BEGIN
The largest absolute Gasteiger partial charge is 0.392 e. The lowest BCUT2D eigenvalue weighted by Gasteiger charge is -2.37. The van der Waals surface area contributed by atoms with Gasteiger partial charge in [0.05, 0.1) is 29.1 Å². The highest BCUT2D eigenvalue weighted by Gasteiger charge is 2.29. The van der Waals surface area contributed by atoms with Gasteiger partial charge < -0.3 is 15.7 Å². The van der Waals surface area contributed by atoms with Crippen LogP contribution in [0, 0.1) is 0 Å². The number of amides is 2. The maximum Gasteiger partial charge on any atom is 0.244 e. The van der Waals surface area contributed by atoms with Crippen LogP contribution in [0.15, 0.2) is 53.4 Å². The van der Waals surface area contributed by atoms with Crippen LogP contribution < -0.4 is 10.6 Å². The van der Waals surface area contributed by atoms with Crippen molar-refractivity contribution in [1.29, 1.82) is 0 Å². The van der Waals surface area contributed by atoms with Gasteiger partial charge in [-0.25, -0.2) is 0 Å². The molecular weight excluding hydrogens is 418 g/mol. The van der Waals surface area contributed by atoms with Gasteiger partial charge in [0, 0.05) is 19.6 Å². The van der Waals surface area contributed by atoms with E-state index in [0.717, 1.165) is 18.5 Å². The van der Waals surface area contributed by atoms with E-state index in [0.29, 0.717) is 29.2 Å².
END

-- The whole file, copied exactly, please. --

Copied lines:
The largest absolute Gasteiger partial charge is 0.392 e. The lowest BCUT2D eigenvalue weighted by Gasteiger charge is -2.37. The van der Waals surface area contributed by atoms with Gasteiger partial charge in [0.05, 0.1) is 29.1 Å². The highest BCUT2D eigenvalue weighted by Gasteiger charge is 2.29. The van der Waals surface area contributed by atoms with Gasteiger partial charge < -0.3 is 15.7 Å². The van der Waals surface area contributed by atoms with Crippen LogP contribution in [0, 0.1) is 0 Å². The number of amides is 2. The maximum Gasteiger partial charge on any atom is 0.244 e. The van der Waals surface area contributed by atoms with Crippen LogP contribution in [0.15, 0.2) is 53.4 Å². The van der Waals surface area contributed by atoms with Crippen LogP contribution < -0.4 is 10.6 Å². The van der Waals surface area contributed by atoms with Crippen molar-refractivity contribution in [1.29, 1.82) is 0 Å². The van der Waals surface area contributed by atoms with Gasteiger partial charge in [-0.25, -0.2) is 0 Å². The molecular weight excluding hydrogens is 418 g/mol. The van der Waals surface area contributed by atoms with Gasteiger partial charge in [0, 0.05) is 19.6 Å². The van der Waals surface area contributed by atoms with E-state index in [0.717, 1.165) is 18.5 Å². The van der Waals surface area contributed by atoms with E-state index in [0.29, 0.717) is 29.2 Å².